Of the many variations in the Cochise family, my fave is probably the Cochise 110. Mind you I haven’t tested it, per se, but my time in the Pro Light with a flex rating of 130 suggests the 110 would be more to my liking. If you like a stiff flexing boot the Cochise Pro 130 or Pro Light will probably be right up your ally, especially if you tip the scales in the 200+ pound (90 kg) range. Aside from the flex of the cuff, the Triax plastic lower shell insures there is no rotational loss of control with the Cochise, yet it is relatively easy to modify if you have a foot that demands a bit of punching or grinding.
Aside from personally preferring a softer flexing cuff there are a ton of features to like about the upper end Cochise boots. The sole blocks can be swapped between an alpine DIN toe and heel block, or Tech soles.
A strict count of the buckles suggests only three in combination with a velcro power strap. However, in the womens 100 flex version, and mens 110, 120 and Pro 130 version the power strap is enhanced with a buckle that yields a smooth but tight grip around your lower leg. A side benefit of the buckled strap is how easy it is to flip open to allow for more range of motion when the cuff is switched to walk mode.
The Pro 130 walks well with a solid 10° of rear cuff motion. Admittedly it can’t compete with the rear motion of a rando race boot, but it makes walking a dry trail noticeably more comfortable than many sidecountry boots that retain a bit of franken-stride, like Garmont’s Prophet.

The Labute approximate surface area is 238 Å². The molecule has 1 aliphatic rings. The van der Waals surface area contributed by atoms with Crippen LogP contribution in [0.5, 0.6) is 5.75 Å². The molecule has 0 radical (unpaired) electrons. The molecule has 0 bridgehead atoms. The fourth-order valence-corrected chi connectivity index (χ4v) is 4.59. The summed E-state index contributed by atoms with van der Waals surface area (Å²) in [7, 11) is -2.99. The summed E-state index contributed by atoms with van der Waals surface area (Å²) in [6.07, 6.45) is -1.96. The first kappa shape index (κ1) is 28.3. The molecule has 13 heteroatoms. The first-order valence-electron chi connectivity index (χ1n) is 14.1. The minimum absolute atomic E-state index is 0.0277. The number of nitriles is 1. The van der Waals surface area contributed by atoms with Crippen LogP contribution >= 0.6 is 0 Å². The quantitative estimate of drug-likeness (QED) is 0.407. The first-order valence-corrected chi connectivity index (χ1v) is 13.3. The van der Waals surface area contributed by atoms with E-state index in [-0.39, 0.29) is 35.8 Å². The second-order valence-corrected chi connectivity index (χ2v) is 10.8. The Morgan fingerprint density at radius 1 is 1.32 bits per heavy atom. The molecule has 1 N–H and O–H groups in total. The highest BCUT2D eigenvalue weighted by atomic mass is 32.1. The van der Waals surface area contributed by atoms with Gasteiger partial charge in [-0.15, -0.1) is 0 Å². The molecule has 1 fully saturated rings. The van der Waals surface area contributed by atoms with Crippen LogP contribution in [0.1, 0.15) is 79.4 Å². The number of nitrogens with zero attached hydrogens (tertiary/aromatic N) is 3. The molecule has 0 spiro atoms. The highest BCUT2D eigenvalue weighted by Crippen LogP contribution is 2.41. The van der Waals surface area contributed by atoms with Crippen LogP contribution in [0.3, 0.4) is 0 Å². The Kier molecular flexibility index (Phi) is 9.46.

The walk mode switch is a solid metal-to-metal latch which delivers a healthy 3-point contact between the cuff and lower shell. It is very rigid and will not yield beyond the prescribed angle – 16° – without serious force. Too much for me, maybe not for you. It would be nice if the forward lean angle could be easily increased, but Tecnica only provides one locking position, and moving it will require tools, time and skill.
My only serious complaint is with the Cochise Pro Light. It comes with a tongued, heat-moldable Palau brand liner that has some nice features (higher density foam in cuff and L-pads around the heel) but is rather thin. That isn’t my biggest gripe though; dropping the buckle on the power strap is. Tecnica’s excuse is they wanted to save 40 grams on the buckle to keep it a “lightweight” boot. Nonsense! Those 40 grams add way more power than weight and besides, if you really were trying to make a light weight boot that competes with rando light AT boots you’d need to shave a lot more than 40 grams not to mention the already nice walk feature would have to get better too. The good news is the holes for the buckle are already molded in to the cuff and with a $40 set of buckles and a bit of McGyvering you can convert the plain velcro power strap into a more powerful and functional buckled version.
As long as you recognize the Cochise won’t win any lightweight awards I’d say stick with the Pro 130, 120 or 110. Even though the liner for these models is heavier than the heat moldable Palau, it is more comfortable and improves a downhill performance more on par with a full alpine boot. Besides that, it comes with a nice rubberized sole for hanging around in a hut, something absent in the anemic Palau liner.
Cochise Pro 130
Weight/pr.: 9.2 lbs. (4.2 kg) (mondo sz: 27.5)
Size range (mondo): 25.0 – 31.0
Cochise Pro Light
Weight/pr.: 7 lbs., 6 oz. (3.4 kg)
Weight/pr.: 8 lbs., 14 oz. (4.02 kg)
Sierra Descent’s review of Cochise Pro Light